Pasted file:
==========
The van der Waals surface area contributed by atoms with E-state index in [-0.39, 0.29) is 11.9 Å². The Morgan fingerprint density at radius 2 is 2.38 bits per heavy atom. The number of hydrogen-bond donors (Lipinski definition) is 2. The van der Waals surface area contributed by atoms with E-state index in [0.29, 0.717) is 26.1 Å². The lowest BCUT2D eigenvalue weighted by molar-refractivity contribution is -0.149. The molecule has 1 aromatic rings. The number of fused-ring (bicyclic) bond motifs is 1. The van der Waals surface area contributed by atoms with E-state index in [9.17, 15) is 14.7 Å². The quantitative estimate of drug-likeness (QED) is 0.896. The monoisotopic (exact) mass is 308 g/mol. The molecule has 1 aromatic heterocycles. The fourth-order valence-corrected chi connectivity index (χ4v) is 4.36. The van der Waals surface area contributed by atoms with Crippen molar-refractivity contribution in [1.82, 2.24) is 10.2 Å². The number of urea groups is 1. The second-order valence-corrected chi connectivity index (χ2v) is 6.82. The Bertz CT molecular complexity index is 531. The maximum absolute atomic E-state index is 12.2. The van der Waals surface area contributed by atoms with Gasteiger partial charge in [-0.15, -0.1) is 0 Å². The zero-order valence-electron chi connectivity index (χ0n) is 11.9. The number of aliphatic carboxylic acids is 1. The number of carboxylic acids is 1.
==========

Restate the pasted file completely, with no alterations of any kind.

The van der Waals surface area contributed by atoms with E-state index in [-0.39, 0.29) is 11.9 Å². The Morgan fingerprint density at radius 2 is 2.38 bits per heavy atom. The number of hydrogen-bond donors (Lipinski definition) is 2. The van der Waals surface area contributed by atoms with E-state index in [0.29, 0.717) is 26.1 Å². The lowest BCUT2D eigenvalue weighted by molar-refractivity contribution is -0.149. The molecule has 1 aromatic rings. The number of fused-ring (bicyclic) bond motifs is 1. The van der Waals surface area contributed by atoms with E-state index in [9.17, 15) is 14.7 Å². The quantitative estimate of drug-likeness (QED) is 0.896. The monoisotopic (exact) mass is 308 g/mol. The molecule has 1 aromatic heterocycles. The fourth-order valence-corrected chi connectivity index (χ4v) is 4.36. The van der Waals surface area contributed by atoms with Crippen molar-refractivity contribution in [1.82, 2.24) is 10.2 Å². The number of urea groups is 1. The second-order valence-corrected chi connectivity index (χ2v) is 6.82. The Bertz CT molecular complexity index is 531. The maximum absolute atomic E-state index is 12.2. The van der Waals surface area contributed by atoms with Gasteiger partial charge in [-0.15, -0.1) is 0 Å². The zero-order valence-electron chi connectivity index (χ0n) is 11.9. The number of aliphatic carboxylic acids is 1. The number of carboxylic acids is 1.